So I chose to say nothing. My wife and I simply walked past this family in distress. Weeks later, I don’t regret my action (or lack thereof.) I still can’t think of anything I could have said or done that would have been helpful to this mother and her son. So I feel no guilt about my decision. The only thing I can do, I decided, is to take action before an incident like this occurs by communicating with other parents. Parents who read this article. Parents with whom I have some type of relationship, however tenuous, because they have chosen to read this. So let me address you.

If the story of this mother and her child sounds uncomfortably familiar, welcome to the club. Most of us have been there. When I began the Choice Theory journey that I have been on for more than 25 years, one of the first things I learned was the following: “Everyone is doing the best they can.” When our kids (or anyone else, for that matter) do something foolish, break something, behave inappropriately, or in any other way fail to meet our expectations, it’s easy to criticize, yell, berate, humiliate, etc. Just like the mother on the Sunshine Coast.

If at that moment you can remind yourself, “Everyone is doing the best they can,” everything changes. Rather than feeling the need to criticize or punish – the role of enforcer – you will find yourself thinking something like this: “This is the best my child can do right now. It’s not acceptable. It’s not what I want. But for the moment, they can’t do any better. How can I help them behave more effectively/appropriately?” Instantaneously, you transition from enforcer to teacher. Your role is not to punish, but to teach. Helping your child develop more effective behaviors means less tension, less discord, and less unpleasantness.

I can’t tell you how often this phrase – “Everyone is doing the best they can” – has helped me, both personally and professionally. As a father, when my son did something I didn’t like, I was able to resist the temptation to berate (“Why did you do that? What on earth were you thinking?”) and remember that my role as a parent was/is to help my children develop effective, responsible behaviors. As a school psychologist dealing with chronically underperforming students who continually violated school rules, when I reminded myself, “Everybody is doing the best they can,” it helped me help them. I implore you: try it. It works.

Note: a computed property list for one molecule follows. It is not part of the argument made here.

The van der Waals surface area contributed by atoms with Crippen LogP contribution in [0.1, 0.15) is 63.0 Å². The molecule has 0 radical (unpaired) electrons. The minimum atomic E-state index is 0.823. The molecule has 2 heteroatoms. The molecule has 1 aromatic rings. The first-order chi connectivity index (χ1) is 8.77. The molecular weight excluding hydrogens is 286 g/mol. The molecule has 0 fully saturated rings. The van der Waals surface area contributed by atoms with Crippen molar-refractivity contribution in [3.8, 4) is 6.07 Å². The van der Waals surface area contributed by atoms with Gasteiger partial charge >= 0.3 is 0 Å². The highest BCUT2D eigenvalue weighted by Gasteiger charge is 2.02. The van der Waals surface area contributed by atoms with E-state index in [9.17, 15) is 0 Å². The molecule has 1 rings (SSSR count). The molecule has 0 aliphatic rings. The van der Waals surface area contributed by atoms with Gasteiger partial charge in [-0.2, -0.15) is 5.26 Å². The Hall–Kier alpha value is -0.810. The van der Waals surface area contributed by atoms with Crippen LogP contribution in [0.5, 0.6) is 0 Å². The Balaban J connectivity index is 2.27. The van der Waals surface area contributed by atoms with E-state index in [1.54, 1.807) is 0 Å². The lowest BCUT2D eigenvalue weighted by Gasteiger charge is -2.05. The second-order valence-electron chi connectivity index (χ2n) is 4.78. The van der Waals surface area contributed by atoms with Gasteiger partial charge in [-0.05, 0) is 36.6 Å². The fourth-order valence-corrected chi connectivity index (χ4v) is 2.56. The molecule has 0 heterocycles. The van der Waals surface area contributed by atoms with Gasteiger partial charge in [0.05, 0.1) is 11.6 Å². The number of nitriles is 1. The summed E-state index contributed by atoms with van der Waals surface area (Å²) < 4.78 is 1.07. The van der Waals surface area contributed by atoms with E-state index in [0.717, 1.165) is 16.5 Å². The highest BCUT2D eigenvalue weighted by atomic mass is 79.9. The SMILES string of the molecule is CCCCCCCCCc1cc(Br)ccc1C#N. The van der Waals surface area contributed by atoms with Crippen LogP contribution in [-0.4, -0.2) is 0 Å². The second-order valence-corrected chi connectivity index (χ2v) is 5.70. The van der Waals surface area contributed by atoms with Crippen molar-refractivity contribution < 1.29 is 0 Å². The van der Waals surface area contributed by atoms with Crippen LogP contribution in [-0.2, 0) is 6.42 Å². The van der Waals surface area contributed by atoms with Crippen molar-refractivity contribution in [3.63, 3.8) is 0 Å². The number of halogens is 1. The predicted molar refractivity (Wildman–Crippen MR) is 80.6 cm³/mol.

One last thing. “Everyone is doing the best they can.” This applies to you as well. It’s not just about your kids. When you consider those moments when you fell short of the mark as a parent – when you yelled, screamed, humiliated, and berated – feeling guilty and blaming yourself for being a “bad parent” doesn’t help. Just like your kids, you’re doing the best you can. Just like you help them figure out a better way, give yourself permission to develop new skills, to grow more competent in your role as parent, teacher, and guide. If all you do is blame yourself and wallow in guilt, you’ll only feel bad. After a while, there’s a good chance you’ll blame your kids for “making” you feel guilty, and the cycle of yelling, screaming, and feeling guilty will continue unabated. Accept your own shortcomings and face them head on. Remembering, “Everyone is doing the best they can,” gives you the best chance to become the parent you’d like to be.